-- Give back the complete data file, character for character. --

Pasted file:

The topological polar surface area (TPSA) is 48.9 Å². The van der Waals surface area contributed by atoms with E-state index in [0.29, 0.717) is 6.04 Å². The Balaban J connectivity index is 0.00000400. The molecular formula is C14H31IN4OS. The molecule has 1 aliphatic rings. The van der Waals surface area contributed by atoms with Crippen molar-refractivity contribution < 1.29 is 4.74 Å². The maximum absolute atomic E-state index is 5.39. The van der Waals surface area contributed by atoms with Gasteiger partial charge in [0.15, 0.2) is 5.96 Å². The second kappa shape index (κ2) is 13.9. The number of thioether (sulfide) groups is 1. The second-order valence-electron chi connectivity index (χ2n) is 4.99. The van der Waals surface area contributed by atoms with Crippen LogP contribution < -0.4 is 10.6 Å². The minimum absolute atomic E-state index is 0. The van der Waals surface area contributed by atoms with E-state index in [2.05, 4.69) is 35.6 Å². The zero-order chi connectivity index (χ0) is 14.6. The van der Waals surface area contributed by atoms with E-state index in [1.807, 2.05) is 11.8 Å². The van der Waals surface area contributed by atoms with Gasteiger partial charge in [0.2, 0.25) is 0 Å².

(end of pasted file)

The topological polar surface area (TPSA) is 48.9 Å². The van der Waals surface area contributed by atoms with E-state index in [0.29, 0.717) is 6.04 Å². The Balaban J connectivity index is 0.00000400. The molecular formula is C14H31IN4OS. The molecule has 1 aliphatic rings. The van der Waals surface area contributed by atoms with Crippen molar-refractivity contribution < 1.29 is 4.74 Å². The maximum absolute atomic E-state index is 5.39. The van der Waals surface area contributed by atoms with Gasteiger partial charge in [0.15, 0.2) is 5.96 Å². The second kappa shape index (κ2) is 13.9. The number of thioether (sulfide) groups is 1. The second-order valence-electron chi connectivity index (χ2n) is 4.99. The van der Waals surface area contributed by atoms with Crippen LogP contribution < -0.4 is 10.6 Å². The minimum absolute atomic E-state index is 0. The van der Waals surface area contributed by atoms with E-state index in [2.05, 4.69) is 35.6 Å². The zero-order chi connectivity index (χ0) is 14.6. The van der Waals surface area contributed by atoms with E-state index in [1.807, 2.05) is 11.8 Å². The van der Waals surface area contributed by atoms with Gasteiger partial charge in [0.2, 0.25) is 0 Å².